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Emerging "One Health" Issues in Antimicrobial Resistance: What Matters, What Doesn't, and Will We Recognize the Difference?

Dr. H. Morgan Scott Texas A & M

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September 27, 2017, 11:00 AM - 12:00 PM

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Dr. H. Morgan Scott is a graduate veterinarian holding a PhD in epidemiology and post-doctoral training in public health. In addition to private veterinary practice, he has worked in both government (food safety surveillance) and academic settings. He is currently professor of epidemiology in the Department of Veterinary Pathobiology at Texas A&M University. He was recruited here in 2014 as part of the Texas A&M University System Chancellor’s Research Initiative and the University President’s Initiative on One Health and Infectious Diseases. He relocated from Kansas State University, where he previously held the E.J. Frick Professorship in Veterinary Medicine. Much of his research emphasis has been on studying factors impacting antimicrobial resistance among commensal and pathogenic enteric bacteria in food animal production systems, with a program spanning the realm from the molecular to the sociological. In particular, he is interested in applying both epidemiological and ecological approaches to quantify the emergence, propagation, dissemination, and persistence of resistant enteric bacterial strains in integrated populations of animals, their food products, and humans. Using this knowledge, he hopes to identify opportunities to prevent and intervene against resistance among enteric pathogens in animal agriculture; preferably, by developing readily adoptable and cost-effective management practices suited to modern animal and food production systems.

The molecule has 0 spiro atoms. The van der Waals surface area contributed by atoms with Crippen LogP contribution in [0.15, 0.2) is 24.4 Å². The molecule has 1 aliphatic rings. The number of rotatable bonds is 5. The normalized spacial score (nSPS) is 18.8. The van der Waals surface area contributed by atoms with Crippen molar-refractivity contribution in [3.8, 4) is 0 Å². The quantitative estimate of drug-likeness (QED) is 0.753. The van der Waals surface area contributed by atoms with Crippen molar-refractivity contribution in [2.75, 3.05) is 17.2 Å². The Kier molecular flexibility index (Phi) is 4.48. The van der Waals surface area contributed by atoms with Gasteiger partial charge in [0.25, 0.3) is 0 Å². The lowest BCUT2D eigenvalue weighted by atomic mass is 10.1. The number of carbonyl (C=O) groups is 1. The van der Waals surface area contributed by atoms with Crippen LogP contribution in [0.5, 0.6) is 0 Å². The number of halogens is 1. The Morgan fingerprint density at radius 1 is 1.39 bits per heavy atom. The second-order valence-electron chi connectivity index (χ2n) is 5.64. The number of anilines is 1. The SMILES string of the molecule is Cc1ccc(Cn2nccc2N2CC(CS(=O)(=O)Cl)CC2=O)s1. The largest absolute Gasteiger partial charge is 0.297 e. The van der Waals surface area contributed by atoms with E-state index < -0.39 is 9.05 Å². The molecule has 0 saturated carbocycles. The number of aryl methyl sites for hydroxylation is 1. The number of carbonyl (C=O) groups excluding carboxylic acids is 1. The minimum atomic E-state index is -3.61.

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814-865-7697